John Wesley's Appearance

MANY authentic portraits, from Williams, in 1763, to Romney, in 1788, have given John Wesley's features to the world. His hazel eyes are said to have been bright and penetrating, even to the last. In youth his hair was black, and in old age silvery white. In height he was not quite five feet six inches, and he weighed one hundred and twenty-two pounds; his frame was well knit, muscular, and strong. He was scrupulously neat in his person and habits, and wore a narrow-plaited stock, a coat with a small upright collar, buckled shoes, and three-cornered hat. "I dare no more," he said in his old age, "write in a fine style than wear a fine coat." "Exactly so," remarks Overton, "but, then, he was particular about his coats. He was most careful never to be slovenly in his dress, always to be dressed in good taste. . . . It is just the same with his style; it is never slovenly, never tawdry."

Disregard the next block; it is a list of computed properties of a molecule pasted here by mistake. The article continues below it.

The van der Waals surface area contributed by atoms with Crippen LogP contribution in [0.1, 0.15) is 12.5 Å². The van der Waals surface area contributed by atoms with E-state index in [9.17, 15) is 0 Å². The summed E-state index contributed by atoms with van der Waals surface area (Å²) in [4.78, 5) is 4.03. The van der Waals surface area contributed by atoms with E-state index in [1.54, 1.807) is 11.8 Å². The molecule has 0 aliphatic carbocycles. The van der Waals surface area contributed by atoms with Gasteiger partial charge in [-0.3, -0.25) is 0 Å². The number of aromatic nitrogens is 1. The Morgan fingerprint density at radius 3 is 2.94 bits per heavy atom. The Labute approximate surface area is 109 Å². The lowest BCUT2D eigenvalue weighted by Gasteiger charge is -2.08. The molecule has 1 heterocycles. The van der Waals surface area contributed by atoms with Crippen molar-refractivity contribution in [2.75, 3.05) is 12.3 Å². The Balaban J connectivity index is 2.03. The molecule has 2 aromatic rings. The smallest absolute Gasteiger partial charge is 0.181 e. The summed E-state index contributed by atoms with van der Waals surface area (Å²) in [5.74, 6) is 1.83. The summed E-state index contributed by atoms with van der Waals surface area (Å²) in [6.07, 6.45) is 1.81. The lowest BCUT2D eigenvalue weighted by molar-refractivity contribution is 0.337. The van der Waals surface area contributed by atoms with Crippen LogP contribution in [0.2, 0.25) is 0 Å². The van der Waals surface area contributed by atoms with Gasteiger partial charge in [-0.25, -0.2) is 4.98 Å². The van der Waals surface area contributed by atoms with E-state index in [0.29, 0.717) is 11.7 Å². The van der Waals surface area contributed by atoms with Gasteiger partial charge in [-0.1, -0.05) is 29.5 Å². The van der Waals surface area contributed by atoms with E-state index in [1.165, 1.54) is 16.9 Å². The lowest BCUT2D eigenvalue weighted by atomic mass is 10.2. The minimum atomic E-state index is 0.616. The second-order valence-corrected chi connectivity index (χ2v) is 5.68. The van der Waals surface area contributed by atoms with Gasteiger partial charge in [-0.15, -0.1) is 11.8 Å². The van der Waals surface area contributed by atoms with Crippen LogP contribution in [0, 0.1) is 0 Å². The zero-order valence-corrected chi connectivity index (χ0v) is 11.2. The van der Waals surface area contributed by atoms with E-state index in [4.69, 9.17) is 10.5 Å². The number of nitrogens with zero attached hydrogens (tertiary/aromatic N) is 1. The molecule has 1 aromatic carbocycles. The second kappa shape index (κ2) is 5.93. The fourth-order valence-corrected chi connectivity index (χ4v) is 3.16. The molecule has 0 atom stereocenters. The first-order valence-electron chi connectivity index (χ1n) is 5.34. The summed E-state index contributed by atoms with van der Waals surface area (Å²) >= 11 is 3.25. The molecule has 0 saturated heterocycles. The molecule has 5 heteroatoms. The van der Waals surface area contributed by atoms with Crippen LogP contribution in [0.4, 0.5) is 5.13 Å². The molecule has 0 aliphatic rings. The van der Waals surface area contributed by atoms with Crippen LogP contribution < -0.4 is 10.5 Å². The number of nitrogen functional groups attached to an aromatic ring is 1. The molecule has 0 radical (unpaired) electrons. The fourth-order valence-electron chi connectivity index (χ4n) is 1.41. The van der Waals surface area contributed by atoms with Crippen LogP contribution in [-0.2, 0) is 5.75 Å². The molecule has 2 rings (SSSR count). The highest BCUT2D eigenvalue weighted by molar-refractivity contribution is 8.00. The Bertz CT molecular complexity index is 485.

(From Chapter XX of "John Wesley the Methodist" by A Methodist Preacher, published by the Methodist Book Concern, New York, 1903.)

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